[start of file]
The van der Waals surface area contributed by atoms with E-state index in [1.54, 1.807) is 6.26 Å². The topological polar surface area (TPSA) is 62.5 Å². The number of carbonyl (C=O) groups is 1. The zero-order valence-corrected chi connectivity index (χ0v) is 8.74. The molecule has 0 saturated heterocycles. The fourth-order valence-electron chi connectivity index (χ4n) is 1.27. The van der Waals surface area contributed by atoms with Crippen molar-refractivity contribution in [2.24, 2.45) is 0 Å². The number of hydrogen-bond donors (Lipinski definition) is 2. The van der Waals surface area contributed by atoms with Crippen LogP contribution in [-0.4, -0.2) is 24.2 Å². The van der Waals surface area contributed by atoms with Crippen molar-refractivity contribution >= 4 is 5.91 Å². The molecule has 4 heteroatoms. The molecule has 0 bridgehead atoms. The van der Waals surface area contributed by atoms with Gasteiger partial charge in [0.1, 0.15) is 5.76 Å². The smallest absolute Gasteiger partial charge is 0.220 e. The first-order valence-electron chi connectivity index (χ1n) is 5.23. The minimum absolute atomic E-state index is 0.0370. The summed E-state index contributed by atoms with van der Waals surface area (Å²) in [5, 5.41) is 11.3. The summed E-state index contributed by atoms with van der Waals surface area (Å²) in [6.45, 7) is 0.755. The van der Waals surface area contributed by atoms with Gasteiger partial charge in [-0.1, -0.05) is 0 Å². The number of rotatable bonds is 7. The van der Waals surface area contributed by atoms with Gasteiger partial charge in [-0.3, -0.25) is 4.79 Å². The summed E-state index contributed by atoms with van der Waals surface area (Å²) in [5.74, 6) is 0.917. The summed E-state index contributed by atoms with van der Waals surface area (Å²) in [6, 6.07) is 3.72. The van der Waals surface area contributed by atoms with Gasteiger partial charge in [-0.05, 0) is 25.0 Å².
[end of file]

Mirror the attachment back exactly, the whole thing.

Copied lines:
The van der Waals surface area contributed by atoms with E-state index in [1.54, 1.807) is 6.26 Å². The topological polar surface area (TPSA) is 62.5 Å². The number of carbonyl (C=O) groups is 1. The zero-order valence-corrected chi connectivity index (χ0v) is 8.74. The molecule has 0 saturated heterocycles. The fourth-order valence-electron chi connectivity index (χ4n) is 1.27. The van der Waals surface area contributed by atoms with Crippen molar-refractivity contribution in [2.24, 2.45) is 0 Å². The number of hydrogen-bond donors (Lipinski definition) is 2. The van der Waals surface area contributed by atoms with Crippen LogP contribution in [-0.4, -0.2) is 24.2 Å². The van der Waals surface area contributed by atoms with Crippen molar-refractivity contribution >= 4 is 5.91 Å². The molecule has 4 heteroatoms. The molecule has 0 bridgehead atoms. The van der Waals surface area contributed by atoms with Gasteiger partial charge in [0.1, 0.15) is 5.76 Å². The smallest absolute Gasteiger partial charge is 0.220 e. The first-order valence-electron chi connectivity index (χ1n) is 5.23. The minimum absolute atomic E-state index is 0.0370. The summed E-state index contributed by atoms with van der Waals surface area (Å²) in [5, 5.41) is 11.3. The summed E-state index contributed by atoms with van der Waals surface area (Å²) in [6.45, 7) is 0.755. The van der Waals surface area contributed by atoms with Gasteiger partial charge in [-0.1, -0.05) is 0 Å². The number of rotatable bonds is 7. The van der Waals surface area contributed by atoms with Gasteiger partial charge in [-0.3, -0.25) is 4.79 Å². The summed E-state index contributed by atoms with van der Waals surface area (Å²) in [5.74, 6) is 0.917. The summed E-state index contributed by atoms with van der Waals surface area (Å²) in [6, 6.07) is 3.72. The van der Waals surface area contributed by atoms with Gasteiger partial charge in [-0.05, 0) is 25.0 Å².